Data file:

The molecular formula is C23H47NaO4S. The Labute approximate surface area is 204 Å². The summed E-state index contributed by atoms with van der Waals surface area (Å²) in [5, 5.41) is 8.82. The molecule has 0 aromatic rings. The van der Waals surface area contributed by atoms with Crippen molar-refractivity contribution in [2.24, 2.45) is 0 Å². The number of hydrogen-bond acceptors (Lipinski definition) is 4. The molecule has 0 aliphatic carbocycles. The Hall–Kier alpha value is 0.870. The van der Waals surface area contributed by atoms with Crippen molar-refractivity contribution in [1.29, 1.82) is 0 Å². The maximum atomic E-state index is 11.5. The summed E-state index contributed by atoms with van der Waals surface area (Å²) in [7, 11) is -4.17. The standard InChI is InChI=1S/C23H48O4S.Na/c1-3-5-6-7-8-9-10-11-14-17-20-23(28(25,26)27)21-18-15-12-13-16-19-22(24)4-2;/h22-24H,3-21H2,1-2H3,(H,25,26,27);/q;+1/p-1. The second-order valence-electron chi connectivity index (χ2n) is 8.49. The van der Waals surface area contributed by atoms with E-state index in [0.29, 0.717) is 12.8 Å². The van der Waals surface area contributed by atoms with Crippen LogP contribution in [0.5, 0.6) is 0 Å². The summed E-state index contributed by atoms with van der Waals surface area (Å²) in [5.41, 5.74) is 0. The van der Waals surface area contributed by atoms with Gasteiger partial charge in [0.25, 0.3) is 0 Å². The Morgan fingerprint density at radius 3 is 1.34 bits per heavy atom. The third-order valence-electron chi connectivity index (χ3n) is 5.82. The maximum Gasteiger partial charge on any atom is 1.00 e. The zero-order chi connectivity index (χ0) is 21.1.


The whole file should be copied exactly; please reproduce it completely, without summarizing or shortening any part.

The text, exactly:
The molecular formula is C23H47NaO4S. The Labute approximate surface area is 204 Å². The summed E-state index contributed by atoms with van der Waals surface area (Å²) in [5, 5.41) is 8.82. The molecule has 0 aromatic rings. The van der Waals surface area contributed by atoms with Crippen molar-refractivity contribution in [2.24, 2.45) is 0 Å². The number of hydrogen-bond acceptors (Lipinski definition) is 4. The molecule has 0 aliphatic carbocycles. The Hall–Kier alpha value is 0.870. The van der Waals surface area contributed by atoms with Crippen molar-refractivity contribution in [1.29, 1.82) is 0 Å². The maximum atomic E-state index is 11.5. The summed E-state index contributed by atoms with van der Waals surface area (Å²) in [7, 11) is -4.17. The standard InChI is InChI=1S/C23H48O4S.Na/c1-3-5-6-7-8-9-10-11-14-17-20-23(28(25,26)27)21-18-15-12-13-16-19-22(24)4-2;/h22-24H,3-21H2,1-2H3,(H,25,26,27);/q;+1/p-1. The second-order valence-electron chi connectivity index (χ2n) is 8.49. The van der Waals surface area contributed by atoms with E-state index in [0.29, 0.717) is 12.8 Å². The van der Waals surface area contributed by atoms with Crippen LogP contribution in [0.5, 0.6) is 0 Å². The summed E-state index contributed by atoms with van der Waals surface area (Å²) in [5.41, 5.74) is 0. The van der Waals surface area contributed by atoms with Gasteiger partial charge in [0.25, 0.3) is 0 Å². The Morgan fingerprint density at radius 3 is 1.34 bits per heavy atom. The third-order valence-electron chi connectivity index (χ3n) is 5.82. The maximum Gasteiger partial charge on any atom is 1.00 e. The zero-order chi connectivity index (χ0) is 21.1.